Triangle Shirtwaist Factory Fire, front page of The New York World on March 6, 1911
Triangle Shirtwaist Factory Fire, front page of The New York World on March 6, 1911 (source)

On March 25, 1911, fire broke out at the Triangle Shirtwaist Factory which occupied the 8th, 9th, and 10th floors of the Asch Building in New York City. It took the lives of 146 people who couldn’t escape. Those who didn’t jump to escape the flames died of the fire or smoke inhalation. They ranged in age from 14 to 43 and were mostly immigrant working women. Many of them had taken part in the garment workers strike of the previous year, but the management of the Triangle Shirtwaist Factory had refused to allow the unions into their shop.

The fire began on the 8th floor and an employee was able to warn the owners on the 10th floor via telephone, but there was no fire alarm in the building and no way to warn people on the 9th floor. By the time they realized the situation, the fire had already reached them. People escaped through the two freight elevators while they continued to operate, but the stairways leading from the building were blocked, one by the fire and the other by a locked door. Many people fell to their deaths when the fire escape pulled away from the building or when they jumped rather than burn to death. Although the fire department arrived quickly after being notified by a bystander, their ladders didn’t reach beyond the 6th floor.

In response to the tradegy, a Committee on Public Safety was formed, led by Frances Perkins, the Factory Investigating Commission created by the New York State Legislature, and the American society of Safety Enginners. Legislation followed to mandate improved labor laws, fireproofing, building access, as well as alarm systems, fire extinguishers and sprinklers. Over all, sixty new laws were put into place making New York “one of the most progressive states in terms of labor reform.”

Victims of the fire, George Grantham Bain collection, LOC (source)
Victims of the fire, George Grantham Bain collection, LOC (source)

Triangle Fire: An American Experience documentary

Glenn Curtiss Sells First Airplane in the United States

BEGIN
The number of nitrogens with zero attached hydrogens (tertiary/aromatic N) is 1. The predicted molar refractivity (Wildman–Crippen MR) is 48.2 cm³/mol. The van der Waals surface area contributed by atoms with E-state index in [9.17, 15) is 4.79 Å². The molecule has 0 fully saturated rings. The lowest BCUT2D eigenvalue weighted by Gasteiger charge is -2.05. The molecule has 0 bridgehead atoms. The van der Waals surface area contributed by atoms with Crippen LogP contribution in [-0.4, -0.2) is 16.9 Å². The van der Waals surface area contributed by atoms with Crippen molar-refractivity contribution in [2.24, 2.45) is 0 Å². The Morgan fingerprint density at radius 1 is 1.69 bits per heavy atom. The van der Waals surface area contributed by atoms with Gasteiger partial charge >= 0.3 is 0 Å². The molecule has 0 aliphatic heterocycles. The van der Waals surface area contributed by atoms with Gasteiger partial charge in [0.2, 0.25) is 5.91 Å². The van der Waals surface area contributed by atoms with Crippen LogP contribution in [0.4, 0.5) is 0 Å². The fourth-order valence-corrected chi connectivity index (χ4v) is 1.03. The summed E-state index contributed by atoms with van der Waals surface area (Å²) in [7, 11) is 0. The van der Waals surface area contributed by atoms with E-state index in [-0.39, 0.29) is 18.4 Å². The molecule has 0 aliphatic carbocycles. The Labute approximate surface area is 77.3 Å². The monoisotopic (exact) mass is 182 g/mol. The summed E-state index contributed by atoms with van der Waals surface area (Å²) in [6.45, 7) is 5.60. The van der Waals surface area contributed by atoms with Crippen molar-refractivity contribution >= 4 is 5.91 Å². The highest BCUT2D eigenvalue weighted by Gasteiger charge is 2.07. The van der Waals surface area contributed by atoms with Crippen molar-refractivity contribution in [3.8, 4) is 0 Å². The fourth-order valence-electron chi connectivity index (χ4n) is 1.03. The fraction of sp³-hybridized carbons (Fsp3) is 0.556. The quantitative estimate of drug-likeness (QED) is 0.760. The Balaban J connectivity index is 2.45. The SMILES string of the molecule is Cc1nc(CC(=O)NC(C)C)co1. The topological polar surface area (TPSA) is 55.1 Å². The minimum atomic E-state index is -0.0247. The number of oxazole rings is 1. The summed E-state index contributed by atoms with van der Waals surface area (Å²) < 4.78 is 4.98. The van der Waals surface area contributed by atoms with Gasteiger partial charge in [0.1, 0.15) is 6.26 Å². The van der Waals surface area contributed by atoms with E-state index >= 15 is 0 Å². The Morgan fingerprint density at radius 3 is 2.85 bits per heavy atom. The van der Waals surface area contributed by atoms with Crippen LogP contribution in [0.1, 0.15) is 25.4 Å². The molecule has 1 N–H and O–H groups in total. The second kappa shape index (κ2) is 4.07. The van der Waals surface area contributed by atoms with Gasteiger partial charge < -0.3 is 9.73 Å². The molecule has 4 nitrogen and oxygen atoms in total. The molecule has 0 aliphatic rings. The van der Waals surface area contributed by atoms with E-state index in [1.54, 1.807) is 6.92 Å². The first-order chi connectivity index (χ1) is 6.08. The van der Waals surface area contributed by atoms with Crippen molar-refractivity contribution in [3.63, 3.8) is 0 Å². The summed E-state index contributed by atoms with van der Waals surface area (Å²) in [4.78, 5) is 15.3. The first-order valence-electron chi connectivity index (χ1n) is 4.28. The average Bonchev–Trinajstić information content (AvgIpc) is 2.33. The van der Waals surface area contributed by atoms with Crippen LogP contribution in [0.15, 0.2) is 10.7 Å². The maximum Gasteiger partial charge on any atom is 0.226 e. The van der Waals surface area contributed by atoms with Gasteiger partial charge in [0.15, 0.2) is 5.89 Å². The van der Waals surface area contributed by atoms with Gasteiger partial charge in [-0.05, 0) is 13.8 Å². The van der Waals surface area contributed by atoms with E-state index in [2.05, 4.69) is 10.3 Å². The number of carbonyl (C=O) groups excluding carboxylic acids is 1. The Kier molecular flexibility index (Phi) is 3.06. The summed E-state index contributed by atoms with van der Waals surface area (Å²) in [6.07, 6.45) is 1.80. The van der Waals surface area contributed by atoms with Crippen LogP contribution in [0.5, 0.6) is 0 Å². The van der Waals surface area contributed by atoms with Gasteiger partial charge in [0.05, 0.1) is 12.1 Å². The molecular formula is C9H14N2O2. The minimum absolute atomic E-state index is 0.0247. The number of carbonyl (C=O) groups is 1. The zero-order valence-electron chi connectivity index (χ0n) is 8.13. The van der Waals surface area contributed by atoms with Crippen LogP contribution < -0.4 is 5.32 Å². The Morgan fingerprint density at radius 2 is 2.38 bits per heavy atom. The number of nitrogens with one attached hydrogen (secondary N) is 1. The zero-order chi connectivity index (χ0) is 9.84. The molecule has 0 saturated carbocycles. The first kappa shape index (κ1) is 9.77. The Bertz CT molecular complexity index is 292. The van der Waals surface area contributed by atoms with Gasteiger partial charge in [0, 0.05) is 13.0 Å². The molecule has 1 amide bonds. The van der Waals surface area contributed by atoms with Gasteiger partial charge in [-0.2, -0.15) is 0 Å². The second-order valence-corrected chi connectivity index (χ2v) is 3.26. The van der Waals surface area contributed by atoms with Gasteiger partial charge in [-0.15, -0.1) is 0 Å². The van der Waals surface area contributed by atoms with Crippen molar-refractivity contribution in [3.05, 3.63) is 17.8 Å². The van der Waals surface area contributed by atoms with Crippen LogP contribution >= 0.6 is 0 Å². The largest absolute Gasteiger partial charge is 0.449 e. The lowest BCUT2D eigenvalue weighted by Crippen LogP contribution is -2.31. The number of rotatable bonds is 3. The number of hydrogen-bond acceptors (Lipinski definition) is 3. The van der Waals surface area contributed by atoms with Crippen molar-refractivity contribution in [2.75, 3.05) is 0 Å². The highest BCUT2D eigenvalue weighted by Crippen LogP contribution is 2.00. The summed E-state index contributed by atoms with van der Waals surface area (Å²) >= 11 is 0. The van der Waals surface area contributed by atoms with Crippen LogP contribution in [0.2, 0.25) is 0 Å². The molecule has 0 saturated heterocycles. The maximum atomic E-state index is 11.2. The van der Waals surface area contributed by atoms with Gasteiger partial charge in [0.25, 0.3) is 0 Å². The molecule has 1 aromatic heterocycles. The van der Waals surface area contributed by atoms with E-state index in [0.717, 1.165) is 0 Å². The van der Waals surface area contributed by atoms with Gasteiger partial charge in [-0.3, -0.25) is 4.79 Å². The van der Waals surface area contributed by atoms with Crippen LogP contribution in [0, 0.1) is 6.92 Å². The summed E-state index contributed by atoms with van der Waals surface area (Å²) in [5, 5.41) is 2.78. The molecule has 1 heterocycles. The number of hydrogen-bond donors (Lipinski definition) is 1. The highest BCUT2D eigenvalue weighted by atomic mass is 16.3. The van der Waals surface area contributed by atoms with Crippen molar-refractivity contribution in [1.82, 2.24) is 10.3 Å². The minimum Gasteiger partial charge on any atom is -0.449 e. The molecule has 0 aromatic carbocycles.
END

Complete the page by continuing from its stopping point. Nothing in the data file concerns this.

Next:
Curtiss at Grande Semaine d'Aviation in France in 1909
Curtiss at Grande Semaine d’Aviation in France in 1909

On June 16, 1909, Glenn Curtiss sold the first airplane in the US, the “Golden Flyer”, for $5,000 to the New York Aeronautic Society. He had other “firsts” to his name as well: first officially witnessed flight, first long-distance flight in the US, and he won at the world’s first international air meet in France. But, unlike the Wright brothers, he didn’t start out wanting to work with airplanes.

Glenn Curtiss (1878-1930) started out as a bicycle messenger for Western Union. He began racing bicycles, opened his own shop and eventually became interested in motorcycles. Glenn was good with machines and manufactured his first motorcycle in 1902. Riding the motorcycle himself, the next year he set a land speed record, 64 miles per hour for one mile.

He even set an unofficial world speed record in 1907 on a 40 horsepower, V8-engine motorcycle that he had designed and built. Called “Hell Rider” Curtiss and dubbed “the fastest man in the world” by the newspapers, his record wasn’t beaten until 1930.

Curtiss on his V8-engine motorcycle (Originally published in the February 1907 issue of The Motorcycle Illustrated)
Curtiss on his V8-engine motorcycle (Originally published in the February 1907 issue of The Motorcycle Illustrated)

Curtiss was invited to join the Aerial Experiment Association, founded by Alexander Graham Bell in 1908. Over several years, they produced four aircraft. The third, called “June Bug”, was the plane Curtiss flew on July 4, 1908 to win a Scientific American Trophy and $2,500. This was the first pre-announced flight of a “heavier-than-air” machine in the US.

Also in 1908, he was issued the first license by the Aero Club of America, but only because they were given in alphabetical order. (Orville Wright received license #5.)

Curtiss flying the "June Bug" on July 4, 1908 (Photo courtesy Library of Congress)
Curtiss flying the “June Bug” on July 4, 1908 (Photo courtesy Library of Congress)